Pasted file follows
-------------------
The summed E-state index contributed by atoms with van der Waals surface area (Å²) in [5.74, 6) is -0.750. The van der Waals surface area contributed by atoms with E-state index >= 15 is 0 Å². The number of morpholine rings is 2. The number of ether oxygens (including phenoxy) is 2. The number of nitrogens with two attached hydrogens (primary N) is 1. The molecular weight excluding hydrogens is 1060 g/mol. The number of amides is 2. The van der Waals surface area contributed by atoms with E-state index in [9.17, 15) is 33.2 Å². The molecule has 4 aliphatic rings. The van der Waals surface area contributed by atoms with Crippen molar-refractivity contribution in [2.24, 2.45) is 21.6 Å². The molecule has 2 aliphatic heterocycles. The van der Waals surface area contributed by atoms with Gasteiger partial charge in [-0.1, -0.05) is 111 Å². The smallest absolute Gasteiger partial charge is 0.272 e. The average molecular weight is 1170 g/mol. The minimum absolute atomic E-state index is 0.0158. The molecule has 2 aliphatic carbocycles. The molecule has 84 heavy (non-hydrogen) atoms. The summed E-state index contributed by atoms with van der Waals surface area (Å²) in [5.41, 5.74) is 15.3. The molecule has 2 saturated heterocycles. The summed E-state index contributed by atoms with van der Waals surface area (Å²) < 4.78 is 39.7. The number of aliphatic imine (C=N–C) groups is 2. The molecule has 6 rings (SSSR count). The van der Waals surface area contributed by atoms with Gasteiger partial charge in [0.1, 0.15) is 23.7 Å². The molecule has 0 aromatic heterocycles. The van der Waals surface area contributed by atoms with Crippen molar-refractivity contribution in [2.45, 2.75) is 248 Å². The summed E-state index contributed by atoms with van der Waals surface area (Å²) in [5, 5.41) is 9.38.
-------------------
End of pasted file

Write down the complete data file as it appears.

The summed E-state index contributed by atoms with van der Waals surface area (Å²) in [5.74, 6) is -0.750. The van der Waals surface area contributed by atoms with E-state index >= 15 is 0 Å². The number of morpholine rings is 2. The number of ether oxygens (including phenoxy) is 2. The number of nitrogens with two attached hydrogens (primary N) is 1. The molecular weight excluding hydrogens is 1060 g/mol. The number of amides is 2. The van der Waals surface area contributed by atoms with E-state index in [9.17, 15) is 33.2 Å². The molecule has 4 aliphatic rings. The van der Waals surface area contributed by atoms with Crippen molar-refractivity contribution in [2.24, 2.45) is 21.6 Å². The molecule has 2 aliphatic heterocycles. The van der Waals surface area contributed by atoms with Gasteiger partial charge in [-0.1, -0.05) is 111 Å². The smallest absolute Gasteiger partial charge is 0.272 e. The average molecular weight is 1170 g/mol. The minimum absolute atomic E-state index is 0.0158. The molecule has 2 aliphatic carbocycles. The molecule has 84 heavy (non-hydrogen) atoms. The summed E-state index contributed by atoms with van der Waals surface area (Å²) in [5.41, 5.74) is 15.3. The molecule has 2 saturated heterocycles. The summed E-state index contributed by atoms with van der Waals surface area (Å²) < 4.78 is 39.7. The number of aliphatic imine (C=N–C) groups is 2. The molecule has 6 rings (SSSR count). The van der Waals surface area contributed by atoms with Gasteiger partial charge in [0.1, 0.15) is 23.7 Å². The molecule has 0 aromatic heterocycles. The van der Waals surface area contributed by atoms with Crippen molar-refractivity contribution in [2.45, 2.75) is 248 Å². The summed E-state index contributed by atoms with van der Waals surface area (Å²) in [5, 5.41) is 9.38.